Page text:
The country’s all-new M-ePay platform, enables people to transfer money via post offices.
Meet Nadeesha; a housewife living in one of the rural settlements around Anuradhapura in the North Central Province of Sri Lanka with her three young children and aging motherin-law. Her husband, Shehan, works as a security guard in one of the offices located on the urban side of
the city and is the sole breadwinner of his family. Each month, Shehan accumulates a sizeable portion of his income to send back home but is almost always faced with a virtually insurmountable obstacle.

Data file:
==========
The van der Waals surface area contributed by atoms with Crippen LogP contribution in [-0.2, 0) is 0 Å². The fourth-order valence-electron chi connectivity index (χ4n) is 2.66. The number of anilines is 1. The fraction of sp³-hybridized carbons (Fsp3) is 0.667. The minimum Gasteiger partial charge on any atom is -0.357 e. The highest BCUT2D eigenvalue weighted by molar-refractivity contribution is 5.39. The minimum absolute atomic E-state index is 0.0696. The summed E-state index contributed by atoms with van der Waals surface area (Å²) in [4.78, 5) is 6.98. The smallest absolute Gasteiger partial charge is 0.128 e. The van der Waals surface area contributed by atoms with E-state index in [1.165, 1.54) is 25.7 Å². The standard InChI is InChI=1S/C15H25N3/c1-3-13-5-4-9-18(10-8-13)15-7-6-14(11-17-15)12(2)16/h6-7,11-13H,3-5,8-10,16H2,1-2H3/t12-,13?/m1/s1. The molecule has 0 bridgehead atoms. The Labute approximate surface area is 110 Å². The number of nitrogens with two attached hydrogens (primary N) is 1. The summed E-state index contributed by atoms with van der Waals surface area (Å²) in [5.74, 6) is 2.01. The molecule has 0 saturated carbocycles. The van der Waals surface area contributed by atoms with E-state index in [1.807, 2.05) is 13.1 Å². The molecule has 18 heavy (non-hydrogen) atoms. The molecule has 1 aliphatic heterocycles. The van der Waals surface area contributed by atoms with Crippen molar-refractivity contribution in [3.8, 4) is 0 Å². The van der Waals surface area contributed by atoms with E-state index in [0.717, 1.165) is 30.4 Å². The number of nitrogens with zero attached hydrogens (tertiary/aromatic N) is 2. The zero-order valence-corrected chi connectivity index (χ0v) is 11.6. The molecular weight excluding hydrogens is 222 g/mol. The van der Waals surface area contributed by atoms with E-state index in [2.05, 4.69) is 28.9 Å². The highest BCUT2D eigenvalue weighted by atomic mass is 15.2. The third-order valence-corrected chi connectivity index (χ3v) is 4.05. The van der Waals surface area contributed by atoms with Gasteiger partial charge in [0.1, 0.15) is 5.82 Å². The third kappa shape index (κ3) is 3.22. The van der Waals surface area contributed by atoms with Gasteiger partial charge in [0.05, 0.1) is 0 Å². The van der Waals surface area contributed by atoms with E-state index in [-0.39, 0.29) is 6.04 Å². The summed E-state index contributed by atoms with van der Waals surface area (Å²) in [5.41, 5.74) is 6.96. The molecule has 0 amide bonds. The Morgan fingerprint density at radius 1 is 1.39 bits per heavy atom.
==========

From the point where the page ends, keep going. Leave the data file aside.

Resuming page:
“Rural areas in Sri Lanka do not usually have banks,” says T.M.D. Ekanayake, head of information communication technology division, Sri Lanka Post. The number of banks in the country stands at 14.12 for every 100,000; a figure higher than that of India’s 10.6. Alas, most of them are located in Sri Lanka’s urban areas, thus forcing many to rely on the country’s network of sub-post offices for the transfer of money by hand. However,